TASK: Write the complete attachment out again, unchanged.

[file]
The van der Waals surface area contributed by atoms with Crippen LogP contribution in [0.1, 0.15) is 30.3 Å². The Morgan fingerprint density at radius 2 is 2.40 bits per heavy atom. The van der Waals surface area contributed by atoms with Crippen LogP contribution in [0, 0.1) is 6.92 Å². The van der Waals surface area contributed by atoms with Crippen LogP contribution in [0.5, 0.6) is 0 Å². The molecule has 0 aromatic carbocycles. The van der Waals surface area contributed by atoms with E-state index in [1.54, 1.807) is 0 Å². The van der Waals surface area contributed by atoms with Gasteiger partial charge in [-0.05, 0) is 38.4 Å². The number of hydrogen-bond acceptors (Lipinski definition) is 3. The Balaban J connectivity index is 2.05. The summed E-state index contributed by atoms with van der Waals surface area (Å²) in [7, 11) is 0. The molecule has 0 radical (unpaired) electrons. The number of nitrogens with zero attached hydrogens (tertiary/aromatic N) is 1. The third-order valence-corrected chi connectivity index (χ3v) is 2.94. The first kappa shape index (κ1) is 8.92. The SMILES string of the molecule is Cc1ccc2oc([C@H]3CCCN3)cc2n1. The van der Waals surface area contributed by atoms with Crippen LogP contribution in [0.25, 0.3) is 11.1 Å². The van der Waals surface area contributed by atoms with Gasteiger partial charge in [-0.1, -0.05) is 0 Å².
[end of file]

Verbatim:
The van der Waals surface area contributed by atoms with Crippen LogP contribution in [0.1, 0.15) is 30.3 Å². The Morgan fingerprint density at radius 2 is 2.40 bits per heavy atom. The van der Waals surface area contributed by atoms with Crippen LogP contribution in [0, 0.1) is 6.92 Å². The van der Waals surface area contributed by atoms with Crippen LogP contribution in [0.5, 0.6) is 0 Å². The molecule has 0 aromatic carbocycles. The van der Waals surface area contributed by atoms with E-state index in [1.54, 1.807) is 0 Å². The van der Waals surface area contributed by atoms with Gasteiger partial charge in [-0.05, 0) is 38.4 Å². The number of hydrogen-bond acceptors (Lipinski definition) is 3. The Balaban J connectivity index is 2.05. The summed E-state index contributed by atoms with van der Waals surface area (Å²) in [7, 11) is 0. The molecule has 0 radical (unpaired) electrons. The number of nitrogens with zero attached hydrogens (tertiary/aromatic N) is 1. The third-order valence-corrected chi connectivity index (χ3v) is 2.94. The first kappa shape index (κ1) is 8.92. The SMILES string of the molecule is Cc1ccc2oc([C@H]3CCCN3)cc2n1. The van der Waals surface area contributed by atoms with Crippen LogP contribution in [0.25, 0.3) is 11.1 Å². The van der Waals surface area contributed by atoms with Gasteiger partial charge in [-0.1, -0.05) is 0 Å².